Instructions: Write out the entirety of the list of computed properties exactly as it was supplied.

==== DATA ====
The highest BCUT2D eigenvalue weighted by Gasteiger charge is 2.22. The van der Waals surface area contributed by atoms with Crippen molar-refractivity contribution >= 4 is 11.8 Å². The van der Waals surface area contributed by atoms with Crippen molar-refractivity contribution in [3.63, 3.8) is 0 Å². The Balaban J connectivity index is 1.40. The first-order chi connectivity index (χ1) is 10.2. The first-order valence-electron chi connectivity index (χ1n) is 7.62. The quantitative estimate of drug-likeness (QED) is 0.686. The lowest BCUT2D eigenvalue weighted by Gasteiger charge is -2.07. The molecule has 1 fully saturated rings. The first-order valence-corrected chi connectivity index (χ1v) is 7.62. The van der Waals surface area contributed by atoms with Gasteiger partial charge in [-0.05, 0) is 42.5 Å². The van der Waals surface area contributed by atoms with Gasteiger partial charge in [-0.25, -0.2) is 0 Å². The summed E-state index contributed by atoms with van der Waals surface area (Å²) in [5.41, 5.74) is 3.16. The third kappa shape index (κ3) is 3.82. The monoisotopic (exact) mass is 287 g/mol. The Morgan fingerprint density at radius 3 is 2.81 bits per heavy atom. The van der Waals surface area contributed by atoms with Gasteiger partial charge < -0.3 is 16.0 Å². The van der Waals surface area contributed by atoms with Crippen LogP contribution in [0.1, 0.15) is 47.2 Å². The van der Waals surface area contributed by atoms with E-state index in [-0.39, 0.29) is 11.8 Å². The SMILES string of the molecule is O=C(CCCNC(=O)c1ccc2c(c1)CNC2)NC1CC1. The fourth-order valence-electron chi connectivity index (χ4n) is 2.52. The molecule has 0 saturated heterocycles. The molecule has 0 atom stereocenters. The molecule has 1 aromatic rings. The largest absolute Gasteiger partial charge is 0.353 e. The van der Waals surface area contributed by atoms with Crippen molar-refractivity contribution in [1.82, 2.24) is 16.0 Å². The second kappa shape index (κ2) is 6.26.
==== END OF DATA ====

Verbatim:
The highest BCUT2D eigenvalue weighted by Gasteiger charge is 2.22. The van der Waals surface area contributed by atoms with Crippen molar-refractivity contribution >= 4 is 11.8 Å². The van der Waals surface area contributed by atoms with Crippen molar-refractivity contribution in [3.63, 3.8) is 0 Å². The Balaban J connectivity index is 1.40. The first-order chi connectivity index (χ1) is 10.2. The first-order valence-electron chi connectivity index (χ1n) is 7.62. The quantitative estimate of drug-likeness (QED) is 0.686. The lowest BCUT2D eigenvalue weighted by Gasteiger charge is -2.07. The molecule has 1 fully saturated rings. The first-order valence-corrected chi connectivity index (χ1v) is 7.62. The van der Waals surface area contributed by atoms with Gasteiger partial charge in [-0.05, 0) is 42.5 Å². The van der Waals surface area contributed by atoms with Gasteiger partial charge in [-0.25, -0.2) is 0 Å². The summed E-state index contributed by atoms with van der Waals surface area (Å²) in [5.41, 5.74) is 3.16. The third kappa shape index (κ3) is 3.82. The monoisotopic (exact) mass is 287 g/mol. The Morgan fingerprint density at radius 3 is 2.81 bits per heavy atom. The van der Waals surface area contributed by atoms with Gasteiger partial charge < -0.3 is 16.0 Å². The van der Waals surface area contributed by atoms with Crippen LogP contribution in [0.1, 0.15) is 47.2 Å². The van der Waals surface area contributed by atoms with E-state index in [-0.39, 0.29) is 11.8 Å². The SMILES string of the molecule is O=C(CCCNC(=O)c1ccc2c(c1)CNC2)NC1CC1. The fourth-order valence-electron chi connectivity index (χ4n) is 2.52. The molecule has 0 saturated heterocycles. The molecule has 0 atom stereocenters. The molecule has 1 aromatic rings. The largest absolute Gasteiger partial charge is 0.353 e. The van der Waals surface area contributed by atoms with Crippen molar-refractivity contribution in [1.82, 2.24) is 16.0 Å². The second kappa shape index (κ2) is 6.26.